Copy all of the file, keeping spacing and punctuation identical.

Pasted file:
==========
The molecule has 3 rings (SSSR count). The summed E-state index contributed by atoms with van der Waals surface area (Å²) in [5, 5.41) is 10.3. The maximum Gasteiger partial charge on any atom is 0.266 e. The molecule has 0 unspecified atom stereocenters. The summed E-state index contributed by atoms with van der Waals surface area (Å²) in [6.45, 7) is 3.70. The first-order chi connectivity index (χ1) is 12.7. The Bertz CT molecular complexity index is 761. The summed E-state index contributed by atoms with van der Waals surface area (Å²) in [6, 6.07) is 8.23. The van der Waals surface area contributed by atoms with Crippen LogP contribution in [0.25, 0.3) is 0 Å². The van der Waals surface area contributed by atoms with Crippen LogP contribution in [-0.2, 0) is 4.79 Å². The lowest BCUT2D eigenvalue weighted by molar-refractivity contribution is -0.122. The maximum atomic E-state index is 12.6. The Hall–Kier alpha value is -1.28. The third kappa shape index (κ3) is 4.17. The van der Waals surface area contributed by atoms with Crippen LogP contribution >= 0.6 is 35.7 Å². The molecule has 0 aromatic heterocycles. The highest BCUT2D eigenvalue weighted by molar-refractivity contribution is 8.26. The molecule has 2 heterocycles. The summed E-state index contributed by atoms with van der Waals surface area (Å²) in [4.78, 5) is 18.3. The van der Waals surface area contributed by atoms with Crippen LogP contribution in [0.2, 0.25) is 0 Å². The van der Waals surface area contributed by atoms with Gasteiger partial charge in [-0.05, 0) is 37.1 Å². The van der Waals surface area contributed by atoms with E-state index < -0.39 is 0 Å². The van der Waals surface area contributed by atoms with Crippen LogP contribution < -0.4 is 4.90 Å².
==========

The molecule has 3 rings (SSSR count). The summed E-state index contributed by atoms with van der Waals surface area (Å²) in [5, 5.41) is 10.3. The maximum Gasteiger partial charge on any atom is 0.266 e. The molecule has 0 unspecified atom stereocenters. The summed E-state index contributed by atoms with van der Waals surface area (Å²) in [6.45, 7) is 3.70. The first-order chi connectivity index (χ1) is 12.7. The Bertz CT molecular complexity index is 761. The summed E-state index contributed by atoms with van der Waals surface area (Å²) in [6, 6.07) is 8.23. The van der Waals surface area contributed by atoms with Crippen LogP contribution in [0.25, 0.3) is 0 Å². The van der Waals surface area contributed by atoms with Crippen LogP contribution in [-0.2, 0) is 4.79 Å². The lowest BCUT2D eigenvalue weighted by molar-refractivity contribution is -0.122. The maximum atomic E-state index is 12.6. The Hall–Kier alpha value is -1.28. The third kappa shape index (κ3) is 4.17. The van der Waals surface area contributed by atoms with Crippen LogP contribution >= 0.6 is 35.7 Å². The molecule has 0 aromatic heterocycles. The highest BCUT2D eigenvalue weighted by molar-refractivity contribution is 8.26. The molecule has 2 heterocycles. The summed E-state index contributed by atoms with van der Waals surface area (Å²) in [4.78, 5) is 18.3. The van der Waals surface area contributed by atoms with Crippen LogP contribution in [0.2, 0.25) is 0 Å². The van der Waals surface area contributed by atoms with Gasteiger partial charge in [-0.05, 0) is 37.1 Å². The van der Waals surface area contributed by atoms with E-state index < -0.39 is 0 Å². The van der Waals surface area contributed by atoms with Crippen LogP contribution < -0.4 is 4.90 Å².